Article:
Printing money generates inflation. A country that tried to pay all of its bills with printed money would quickly generate a hyperinflation. Indeed, this is exactly how most of the world's hyperinflations have been generated!
In the late 1990s, for example, Robert Mugabe's government in Zimbabwe started seizing commercial farms and driving entrepreneurs out of the country. The economy tanked but Mugabe needed money to support the military so he turned to the printing presses. As more and more money was printed the inflation rate skyrocketed to nearly unbelievable levels.
At its peak in November of 2008 the inflation rate was running at a rate of 79.6 billion percent per month! Hence the need for bills like the one below. By 2009 almost everyone in Zimbabwe switched over to using US dollars or other foreign currency and now the official Zimbabwe currency no longer exists. Thus, Mugabe's plan worked but only briefly.
The short answer would be "inflation", but that don't completely answer the question. We still need to ask why inflation is worse than the alternative, accumulation of government debt.
Inflation is a tax like any other: just as an income tax penalizes earning an income, inflation penalizes holding cash. The question is then which type of tax is more distortionary and inefficient?
Economists have found that the inefficiency caused by a tax is closely related to the individual response to that tax. If individuals alter their behavior greatly due to a tax, cutting down dramatically on whatever is being taxed, generally that tax will be inefficient. (This logic does not hold, of course, when the object of a tax is an externality like air pollution.) It turns out that the response to a tax on holding money is far larger than the response to a comparable tax on income, consumption, or property.
This is easy enough to understand: if 20% of your income each day is taxed away, you might cut down on your labor effort a little, but you're constrained by the fact that you still need to make money to support yourself. (In fact, for this very reason you might actually put in more effort under a tax in order to recoup your losses.) If 5% of the money in your wallet was taxed away every day, however, you would go to extraordinary lengths to avoid carrying cash, going to the ATM for every transaction. Since a bank must back your deposit with a certain fraction of reserves -- which are also vulnerable to inflation -- your incentive to save within the traditional banking system would vastly diminish.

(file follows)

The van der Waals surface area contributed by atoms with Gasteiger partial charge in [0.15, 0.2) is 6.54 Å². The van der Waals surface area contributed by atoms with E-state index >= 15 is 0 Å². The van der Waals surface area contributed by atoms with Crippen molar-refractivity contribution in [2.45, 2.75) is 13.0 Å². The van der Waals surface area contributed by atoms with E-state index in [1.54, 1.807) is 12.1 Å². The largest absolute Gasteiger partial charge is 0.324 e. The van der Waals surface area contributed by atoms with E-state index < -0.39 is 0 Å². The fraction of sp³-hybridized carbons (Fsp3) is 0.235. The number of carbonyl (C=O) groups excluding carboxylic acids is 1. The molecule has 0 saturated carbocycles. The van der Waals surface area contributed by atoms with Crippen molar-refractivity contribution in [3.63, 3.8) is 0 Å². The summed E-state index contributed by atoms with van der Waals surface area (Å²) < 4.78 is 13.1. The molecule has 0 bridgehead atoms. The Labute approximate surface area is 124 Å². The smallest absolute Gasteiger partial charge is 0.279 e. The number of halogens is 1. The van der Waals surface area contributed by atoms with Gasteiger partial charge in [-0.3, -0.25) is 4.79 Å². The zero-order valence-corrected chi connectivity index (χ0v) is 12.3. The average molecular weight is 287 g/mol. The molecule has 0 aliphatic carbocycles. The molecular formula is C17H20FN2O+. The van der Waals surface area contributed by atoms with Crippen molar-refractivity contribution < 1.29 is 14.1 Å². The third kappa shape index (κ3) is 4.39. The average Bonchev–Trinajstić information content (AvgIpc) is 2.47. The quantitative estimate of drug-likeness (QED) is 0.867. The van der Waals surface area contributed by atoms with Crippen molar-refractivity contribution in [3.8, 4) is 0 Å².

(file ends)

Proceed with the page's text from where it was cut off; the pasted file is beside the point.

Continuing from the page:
You would keep just enough in your accounts to be able to handle your transactions, which would result in a massive reshaping of the financial system. The government would have to raise the "tax" on holding money even higher in order to recoup the same real returns, which would make you even more reluctant to hold cash, forcing yet another increase in inflation by the government, and so on ad infinitum. This is the hyperinflationary death spiral we've seen in countries like Zimbabwe.
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A country's monetary base -- the total amount of currency in the system, in the form of paper money or reserves on deposit at the central bank -- is actually quite small in comparison with government expenditures and debt. At the moment it the United States's monetary base is roughly $2 trillion, which is far smaller than its $13 trillion gross debt or $8 trillion in debt held by the public. In other words, to erase its debt obligations by printing money, the U.S. would have to increase the size of the monetary base by 400%. This would result in inflation of at least the same magnitude as 400%, and probably higher -- because fear of future inflation would make people less willing to hold money, which in turn would increase inflation even more. Even if the government merely printed enough money to cover its deficit for one year, this positive feedback loop would probably lead to inflation of at least 100%.
In other words, to deal with its fiscal problems by printing money, a government must create extraordinarily high levels of inflation. This is problematic for several reasons, including:
1. As I outlined above, inflation is a tax on holding money.
2. Unexpected inflation massively changes the terms of financial contracts denominated in nominal dollars, favoring the borrower (or whoever is going to pay the money) at the expense of the lender. This injects severe uncertainty into the borrower-lender relationship and cripples the financial system. (In fact, since the government borrows much of its money in nominal dollars, it would actually erase more of its debt through the inflation caused by printing money than through the printed money itself. Using inflation to erode the real value of your debt, however, is really no different from simply defaulting on that debt, and would be treated by creditors as such.)
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3. Inflation complicates taxation of capital gains. Under the current tax system, gains in nominal asset price created by inflation are taxed at the same rate as any other capital gains. Hence, under extremely high inflation, you are given a very high tax bill for holding assets that may have not actually appreciated in value at all. This destroys the incentives to make any kind of investment whatsoever.
Developed countries, therefore, very wisely refuse to "create money out of thin air" to the extent necessary to eliminate their deficits. They even establish independent central banks to help assure markets that this will never happen.
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